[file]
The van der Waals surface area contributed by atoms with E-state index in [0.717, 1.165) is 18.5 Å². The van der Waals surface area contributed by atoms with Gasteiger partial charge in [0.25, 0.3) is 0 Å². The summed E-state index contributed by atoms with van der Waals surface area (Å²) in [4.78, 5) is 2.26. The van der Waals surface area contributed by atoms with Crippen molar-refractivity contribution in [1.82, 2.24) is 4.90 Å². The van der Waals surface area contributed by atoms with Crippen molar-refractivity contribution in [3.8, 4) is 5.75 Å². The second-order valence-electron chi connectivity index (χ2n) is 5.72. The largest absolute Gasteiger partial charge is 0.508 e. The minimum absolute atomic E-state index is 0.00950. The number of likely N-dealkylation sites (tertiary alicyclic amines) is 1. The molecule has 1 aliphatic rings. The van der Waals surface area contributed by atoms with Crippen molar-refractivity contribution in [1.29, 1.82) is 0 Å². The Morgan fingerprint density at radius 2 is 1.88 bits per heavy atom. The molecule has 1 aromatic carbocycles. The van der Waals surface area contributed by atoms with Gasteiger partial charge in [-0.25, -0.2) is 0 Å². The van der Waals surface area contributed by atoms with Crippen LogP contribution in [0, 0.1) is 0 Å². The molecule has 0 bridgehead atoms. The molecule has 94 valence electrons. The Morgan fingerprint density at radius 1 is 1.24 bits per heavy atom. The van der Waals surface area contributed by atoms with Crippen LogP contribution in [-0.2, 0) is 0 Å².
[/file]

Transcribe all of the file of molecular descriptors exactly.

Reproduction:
The van der Waals surface area contributed by atoms with E-state index in [0.717, 1.165) is 18.5 Å². The van der Waals surface area contributed by atoms with Gasteiger partial charge in [0.25, 0.3) is 0 Å². The summed E-state index contributed by atoms with van der Waals surface area (Å²) in [4.78, 5) is 2.26. The van der Waals surface area contributed by atoms with Crippen molar-refractivity contribution in [1.82, 2.24) is 4.90 Å². The van der Waals surface area contributed by atoms with Crippen molar-refractivity contribution in [3.8, 4) is 5.75 Å². The second-order valence-electron chi connectivity index (χ2n) is 5.72. The largest absolute Gasteiger partial charge is 0.508 e. The minimum absolute atomic E-state index is 0.00950. The number of likely N-dealkylation sites (tertiary alicyclic amines) is 1. The molecule has 1 aliphatic rings. The van der Waals surface area contributed by atoms with Crippen molar-refractivity contribution in [1.29, 1.82) is 0 Å². The Morgan fingerprint density at radius 2 is 1.88 bits per heavy atom. The molecule has 1 aromatic carbocycles. The van der Waals surface area contributed by atoms with Gasteiger partial charge in [-0.25, -0.2) is 0 Å². The van der Waals surface area contributed by atoms with Crippen LogP contribution in [0, 0.1) is 0 Å². The molecule has 0 bridgehead atoms. The molecule has 94 valence electrons. The Morgan fingerprint density at radius 1 is 1.24 bits per heavy atom. The van der Waals surface area contributed by atoms with Crippen LogP contribution in [-0.2, 0) is 0 Å².